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Fine Arts News Debate 2008-09

This year’s debate team had a good showing in tournaments. Led by debate adviser Craig Johnson, team members earned individual speaker awards and team awards. Team members are: Alexandra Acree, Davis Chapman, Mary Elizabeth Goodell, Jay Hartmann, Isaac Halverson, Mal Lawrence, Jep McNair, Brad Pond, David Robeson, Gary Smith, Paul Smith, Haleigh Swierski, Becca Thompson, Rodney Wendt, Lindsay Williamson, Will Williamson, and Jordan Wolfgram. The Wake Forest Early Bird Tournament hosts many teams from across the country and we attend this tournament as a good warm-up for learning the new resolution. At the Warner Robins GISA Debate Tournament, the novice team of Mary Elizabeth Goodell and Becca Thompson were ranked as semifinalists. Becca Thompson was also named the 4th place Novice Speaker. Congratulations, debaters! This fall Westminster hosted the 14th Annual Westminster Debate Tournament at the Upper School campus. Five GISA schools sent 18 teams of debaters (novice and varsity) to debate this year’s alternative energy topic. Congratulations to the 3rd Place Novice team of Will Williamson and Davis Chapman and the 4th Place Novice team of Jep McNair and Mary Elizabeth Goodell. Westminster debaters also earned several speaker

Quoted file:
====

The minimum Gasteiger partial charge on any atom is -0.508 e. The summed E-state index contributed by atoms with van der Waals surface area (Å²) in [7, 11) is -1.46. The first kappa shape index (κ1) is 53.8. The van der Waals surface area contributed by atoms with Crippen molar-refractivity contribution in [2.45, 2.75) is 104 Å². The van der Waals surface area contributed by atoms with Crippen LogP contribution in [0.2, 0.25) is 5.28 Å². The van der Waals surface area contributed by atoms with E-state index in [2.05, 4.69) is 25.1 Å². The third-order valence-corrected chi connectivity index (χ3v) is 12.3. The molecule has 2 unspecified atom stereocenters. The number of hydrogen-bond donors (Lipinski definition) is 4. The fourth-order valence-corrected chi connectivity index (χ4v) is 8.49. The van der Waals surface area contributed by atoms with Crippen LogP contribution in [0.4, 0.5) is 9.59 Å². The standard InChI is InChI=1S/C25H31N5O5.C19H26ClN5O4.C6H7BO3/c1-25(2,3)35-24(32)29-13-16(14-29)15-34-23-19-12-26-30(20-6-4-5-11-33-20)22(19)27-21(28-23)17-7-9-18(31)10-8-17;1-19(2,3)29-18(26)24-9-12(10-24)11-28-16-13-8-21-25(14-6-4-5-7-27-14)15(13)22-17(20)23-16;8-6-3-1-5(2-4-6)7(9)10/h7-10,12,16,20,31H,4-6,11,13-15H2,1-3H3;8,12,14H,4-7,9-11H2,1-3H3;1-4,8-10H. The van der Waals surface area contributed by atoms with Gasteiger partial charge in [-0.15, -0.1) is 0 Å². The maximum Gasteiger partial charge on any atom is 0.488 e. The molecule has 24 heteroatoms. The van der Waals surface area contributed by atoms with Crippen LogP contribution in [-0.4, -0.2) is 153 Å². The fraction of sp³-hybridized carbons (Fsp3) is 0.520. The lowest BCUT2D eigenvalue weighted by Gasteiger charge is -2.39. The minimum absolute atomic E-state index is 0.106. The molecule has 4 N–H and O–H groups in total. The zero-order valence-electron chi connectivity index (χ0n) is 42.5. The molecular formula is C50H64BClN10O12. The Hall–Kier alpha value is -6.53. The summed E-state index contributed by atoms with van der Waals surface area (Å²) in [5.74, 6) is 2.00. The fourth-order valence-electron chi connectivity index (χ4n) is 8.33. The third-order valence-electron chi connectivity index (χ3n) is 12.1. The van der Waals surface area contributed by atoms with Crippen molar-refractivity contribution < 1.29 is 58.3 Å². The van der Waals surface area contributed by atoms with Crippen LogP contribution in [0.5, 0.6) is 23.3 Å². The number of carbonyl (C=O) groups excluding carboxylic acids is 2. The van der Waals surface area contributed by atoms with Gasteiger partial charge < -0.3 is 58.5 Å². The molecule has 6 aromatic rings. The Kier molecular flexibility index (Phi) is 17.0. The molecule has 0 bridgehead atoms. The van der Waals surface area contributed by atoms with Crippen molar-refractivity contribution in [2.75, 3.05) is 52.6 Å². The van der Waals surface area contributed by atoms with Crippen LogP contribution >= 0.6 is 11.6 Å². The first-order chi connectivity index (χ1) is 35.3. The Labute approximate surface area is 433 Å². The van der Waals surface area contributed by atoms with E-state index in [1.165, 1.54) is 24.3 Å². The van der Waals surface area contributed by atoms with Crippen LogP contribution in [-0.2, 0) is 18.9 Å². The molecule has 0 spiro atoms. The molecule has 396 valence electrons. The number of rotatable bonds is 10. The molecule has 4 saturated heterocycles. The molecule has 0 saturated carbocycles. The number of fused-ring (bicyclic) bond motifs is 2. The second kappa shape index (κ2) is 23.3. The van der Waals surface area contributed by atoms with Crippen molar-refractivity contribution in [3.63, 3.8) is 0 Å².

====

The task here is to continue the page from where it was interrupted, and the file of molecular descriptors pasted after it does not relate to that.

6th grade art class action-paints in the style of Jackson Pollock.

awards: Mary Elizabeth Goodell (3rd Place Novice Speaker), Jay Hartmann (9th Place Varsity Speaker) and David Robeson (6th Place Varsity Speaker). Special thanks to several Westminster debate alumni who returned to serve as judges: Michael Mecredy, 2004 State Champions Isaac Robeson and Ann Cantrell, Norm Baunchalk, Philip Catalano, Libby Bitting, and Drew Meloan. At the Stratford Academy Debate, the team of Mal Lawrence and David Robeson placed 3rd in the varsity division. David Robeson earned 5th Place Varsity Speaker award.

NFL Membership and Award

Westminster Preparatory School has been granted chapter membership status in the National Forensic League (NFL). Founded in 1925, the NFL is a speech honorary society which is represented in 2,700 schools nationwide. The league sponsors awards based upon participation and success in speech and debate events. Until 2008, Westminster had been an affiliate member in the NFL. In addition to the honor of chapter member status, in September the NFL informed Westminster’s chapter it had earned the Leading Chapter Award in the Georgia Southern Peach District. Out of over 2,900 member schools nationwide, Westminster is one of only 104 to be recognized in this manner. Over the past 14 years Westminster

Jay Hartmann sculpts clay in art class.